3/3/17: Spurs at Pelicans
Popovic opted to put Kawhi on Jrue for most of the game, hiding the inferior defense of Parker and Mills on the likes of E’Twaun and Hollis. Kawhi didn’t necessarily ratchet-up the defense into “Make You Wanna Quit” mode until later in the game, playing just sound defense instead. Jrue was mostly uninhibited from penetration in an anti-middle scheme using the Spurs bigs as help at the rim. This opened up the pick-and-pop game to which the Spurs bigs were entirely unequipped to defend. Dedmon fouled out at the 7 minute mark of the final quarter, and his 6 fouls counted towards the 16 total fouls called against him, Aldridge, Gasol and Lee.
Boogie pulling the opposing 5 away from the paint is truly an understated advantage. In his version of “Waiters Island” he was able to export assists addressed to much-needed cutting by Cunningham and Hollis.
Dante Cunningham’s basketball IQ has stood out as a godsend during this unfortunate run of 10-day contracts and injuries turning Pelicans games into tryouts for the team. Gentry started to pair him with Boogie bench lineups, to which he serves as a wonderful corner spacer. Unlike other visible indecisiveness from the wings, Cunningham has a nice feel for runs to the rim.
As the game progressed into another close one, E’Twaun Moore emerged as the necessary candidate to exploit Tony Parker cross-matching onto NOP’s 2-guard. Gentry’s go-to action to get Moore a touch are these wide pin-down screens that complement Davis well. Moore does a great job of using the screen twice to get a switch and reads Aldridge helping off of Cunningham.
Gentry went straight back to Moore vs. Parker. The Spurs predictably ice the ball-screen from Davis. Moore penetrates to force the look that ice defense concedes. Davis makes them pay with a big shot.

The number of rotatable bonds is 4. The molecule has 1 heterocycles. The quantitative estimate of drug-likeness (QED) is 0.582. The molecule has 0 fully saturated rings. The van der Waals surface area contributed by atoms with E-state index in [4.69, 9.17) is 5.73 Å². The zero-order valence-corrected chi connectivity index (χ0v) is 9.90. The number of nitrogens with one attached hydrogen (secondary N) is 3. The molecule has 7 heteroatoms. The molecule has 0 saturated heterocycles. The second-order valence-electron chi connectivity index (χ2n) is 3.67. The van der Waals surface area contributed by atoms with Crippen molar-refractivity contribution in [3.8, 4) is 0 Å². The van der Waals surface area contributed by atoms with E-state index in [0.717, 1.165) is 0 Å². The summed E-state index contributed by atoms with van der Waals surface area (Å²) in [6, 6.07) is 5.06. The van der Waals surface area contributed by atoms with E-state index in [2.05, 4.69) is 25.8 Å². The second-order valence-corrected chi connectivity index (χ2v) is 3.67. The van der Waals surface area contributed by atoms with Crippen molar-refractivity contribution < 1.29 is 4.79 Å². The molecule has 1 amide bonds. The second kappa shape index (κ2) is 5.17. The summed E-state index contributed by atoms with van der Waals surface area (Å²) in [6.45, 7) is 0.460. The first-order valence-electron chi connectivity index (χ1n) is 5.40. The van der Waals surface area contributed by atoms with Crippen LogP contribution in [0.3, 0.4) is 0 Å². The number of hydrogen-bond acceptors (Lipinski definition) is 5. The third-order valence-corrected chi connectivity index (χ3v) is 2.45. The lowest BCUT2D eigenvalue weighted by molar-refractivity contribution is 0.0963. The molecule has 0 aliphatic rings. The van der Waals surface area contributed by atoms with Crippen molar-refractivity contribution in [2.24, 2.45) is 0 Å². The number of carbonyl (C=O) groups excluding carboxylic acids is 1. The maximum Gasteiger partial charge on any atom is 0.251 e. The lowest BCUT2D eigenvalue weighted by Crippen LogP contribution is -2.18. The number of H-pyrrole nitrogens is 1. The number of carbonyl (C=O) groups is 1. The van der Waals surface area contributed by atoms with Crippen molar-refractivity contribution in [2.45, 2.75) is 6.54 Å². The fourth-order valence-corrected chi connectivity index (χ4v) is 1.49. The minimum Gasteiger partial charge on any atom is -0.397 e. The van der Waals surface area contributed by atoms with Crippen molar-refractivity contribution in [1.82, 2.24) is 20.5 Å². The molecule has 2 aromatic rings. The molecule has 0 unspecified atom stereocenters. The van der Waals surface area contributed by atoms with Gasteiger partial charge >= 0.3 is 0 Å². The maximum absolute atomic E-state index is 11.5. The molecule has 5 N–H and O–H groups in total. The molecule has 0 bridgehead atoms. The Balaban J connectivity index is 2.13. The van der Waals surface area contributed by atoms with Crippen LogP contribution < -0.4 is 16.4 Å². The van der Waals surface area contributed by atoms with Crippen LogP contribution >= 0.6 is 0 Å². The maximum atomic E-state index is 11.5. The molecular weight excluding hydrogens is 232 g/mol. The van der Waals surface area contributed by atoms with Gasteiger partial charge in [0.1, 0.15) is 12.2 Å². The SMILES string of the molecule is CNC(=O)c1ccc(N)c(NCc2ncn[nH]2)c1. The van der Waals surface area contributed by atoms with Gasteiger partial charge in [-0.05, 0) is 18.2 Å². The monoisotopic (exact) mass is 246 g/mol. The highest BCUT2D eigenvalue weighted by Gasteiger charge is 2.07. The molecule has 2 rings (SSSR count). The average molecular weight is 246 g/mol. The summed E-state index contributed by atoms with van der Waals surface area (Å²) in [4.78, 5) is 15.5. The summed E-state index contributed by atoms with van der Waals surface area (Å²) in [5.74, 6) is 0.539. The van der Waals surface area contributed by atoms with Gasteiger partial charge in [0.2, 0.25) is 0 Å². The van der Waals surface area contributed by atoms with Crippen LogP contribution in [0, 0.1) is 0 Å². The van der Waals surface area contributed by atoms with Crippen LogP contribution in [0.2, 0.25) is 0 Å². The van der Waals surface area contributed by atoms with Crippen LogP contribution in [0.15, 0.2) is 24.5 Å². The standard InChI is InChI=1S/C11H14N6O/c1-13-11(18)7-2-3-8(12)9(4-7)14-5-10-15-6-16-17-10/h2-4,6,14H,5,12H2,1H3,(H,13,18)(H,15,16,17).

Neither team really established a noticeable tempo, and while there were 28 total turnovers (17 for NO) only 8 of them were counted as steals (3 belonging to Kawhi). Fast break points comprised a mere 12% of New Orleans’ total points and gave up 11 offensive boards to their 40 defensive. It did not appear either team wanted to get up and down the floor: New Orleans has their problems with turnovers and transition defense and liked their odds isolating the Spurs bigs in the halfcourt, and as evidenced in a mic’d huddle: Popovic values shot selection and getting back over potentially giving up easy baskets in a run-and-gun show on the road. Still, there were lowlights to add to the Pel’s 2017 reel when the Spurs picked their spots. AD is late getting back in this 5 on 4. Jrue looks like he decides to help on Pau and clog the lane. AD is late getting back and runs back to the free throw line, oblivious to Mills slipping right by him to set up for an open 3.
Solomon Hill drew the unfavorable responsibility of Kawhi Leonard and was completely outmanned. Hill was both a step slow and not quite strong enough to challenge Kawhi gliding to a 31 point game. The Zipper PNR is the set run most often for Kawhi and you can see how Hill needs help in a 1 on 1 scenario.
We see the same action here, and as previously covered in the Pelican game reviews, Gentry’s ball-screen defense involves forcing the ball handler to use the screen and then chasing them around it while relying on the big for a soft-hedge. This is a great example of where Davis needs to improve on defense: Kawhi hit a pull up 3 using a ball-screen early in the game, so Davis wanted to be on the 3-point line. After that he doesn’t pester Kawhi at all, opening the floodgates to Boogie in the paint. His reputation is that of a defensive maniac; he needs to use that remarkable athleticism and freakish 7’5 wingspan to wreak havoc in this situation.